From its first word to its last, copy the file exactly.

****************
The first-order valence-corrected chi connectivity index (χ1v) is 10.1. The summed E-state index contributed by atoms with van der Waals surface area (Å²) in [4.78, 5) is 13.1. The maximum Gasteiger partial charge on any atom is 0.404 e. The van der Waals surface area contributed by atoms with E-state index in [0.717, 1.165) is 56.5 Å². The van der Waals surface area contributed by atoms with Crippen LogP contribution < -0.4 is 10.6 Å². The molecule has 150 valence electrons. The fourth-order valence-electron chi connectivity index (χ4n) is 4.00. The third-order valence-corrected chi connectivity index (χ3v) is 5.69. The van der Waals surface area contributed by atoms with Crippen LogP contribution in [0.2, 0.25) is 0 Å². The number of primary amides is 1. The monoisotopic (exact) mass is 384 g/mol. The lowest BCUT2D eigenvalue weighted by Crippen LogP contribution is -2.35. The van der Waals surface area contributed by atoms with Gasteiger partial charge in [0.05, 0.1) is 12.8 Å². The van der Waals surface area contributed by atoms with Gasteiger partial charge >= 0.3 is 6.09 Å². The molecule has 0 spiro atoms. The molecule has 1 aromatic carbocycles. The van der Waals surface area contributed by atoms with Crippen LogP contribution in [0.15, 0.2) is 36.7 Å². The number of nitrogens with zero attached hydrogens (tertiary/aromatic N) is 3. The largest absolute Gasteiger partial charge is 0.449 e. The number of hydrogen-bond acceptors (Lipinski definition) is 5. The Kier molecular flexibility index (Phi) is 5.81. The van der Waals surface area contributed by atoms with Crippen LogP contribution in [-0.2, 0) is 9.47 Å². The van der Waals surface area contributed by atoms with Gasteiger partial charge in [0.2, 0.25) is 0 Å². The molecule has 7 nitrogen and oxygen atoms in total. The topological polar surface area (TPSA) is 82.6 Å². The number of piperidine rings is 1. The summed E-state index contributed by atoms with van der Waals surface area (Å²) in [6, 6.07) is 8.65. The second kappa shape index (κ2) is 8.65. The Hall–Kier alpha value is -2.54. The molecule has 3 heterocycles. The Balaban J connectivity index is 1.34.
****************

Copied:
The first-order valence-corrected chi connectivity index (χ1v) is 10.1. The summed E-state index contributed by atoms with van der Waals surface area (Å²) in [4.78, 5) is 13.1. The maximum Gasteiger partial charge on any atom is 0.404 e. The van der Waals surface area contributed by atoms with E-state index in [0.717, 1.165) is 56.5 Å². The van der Waals surface area contributed by atoms with Crippen LogP contribution < -0.4 is 10.6 Å². The molecule has 150 valence electrons. The fourth-order valence-electron chi connectivity index (χ4n) is 4.00. The third-order valence-corrected chi connectivity index (χ3v) is 5.69. The van der Waals surface area contributed by atoms with Crippen LogP contribution in [0.2, 0.25) is 0 Å². The number of primary amides is 1. The monoisotopic (exact) mass is 384 g/mol. The lowest BCUT2D eigenvalue weighted by Crippen LogP contribution is -2.35. The van der Waals surface area contributed by atoms with Gasteiger partial charge in [0.05, 0.1) is 12.8 Å². The van der Waals surface area contributed by atoms with Gasteiger partial charge >= 0.3 is 6.09 Å². The molecule has 0 spiro atoms. The molecule has 1 aromatic carbocycles. The van der Waals surface area contributed by atoms with Crippen LogP contribution in [0.15, 0.2) is 36.7 Å². The number of nitrogens with zero attached hydrogens (tertiary/aromatic N) is 3. The largest absolute Gasteiger partial charge is 0.449 e. The number of hydrogen-bond acceptors (Lipinski definition) is 5. The Kier molecular flexibility index (Phi) is 5.81. The van der Waals surface area contributed by atoms with Crippen LogP contribution in [-0.2, 0) is 9.47 Å². The van der Waals surface area contributed by atoms with Gasteiger partial charge in [0.2, 0.25) is 0 Å². The molecule has 7 nitrogen and oxygen atoms in total. The topological polar surface area (TPSA) is 82.6 Å². The number of piperidine rings is 1. The summed E-state index contributed by atoms with van der Waals surface area (Å²) in [6, 6.07) is 8.65. The second kappa shape index (κ2) is 8.65. The Hall–Kier alpha value is -2.54. The molecule has 3 heterocycles. The Balaban J connectivity index is 1.34.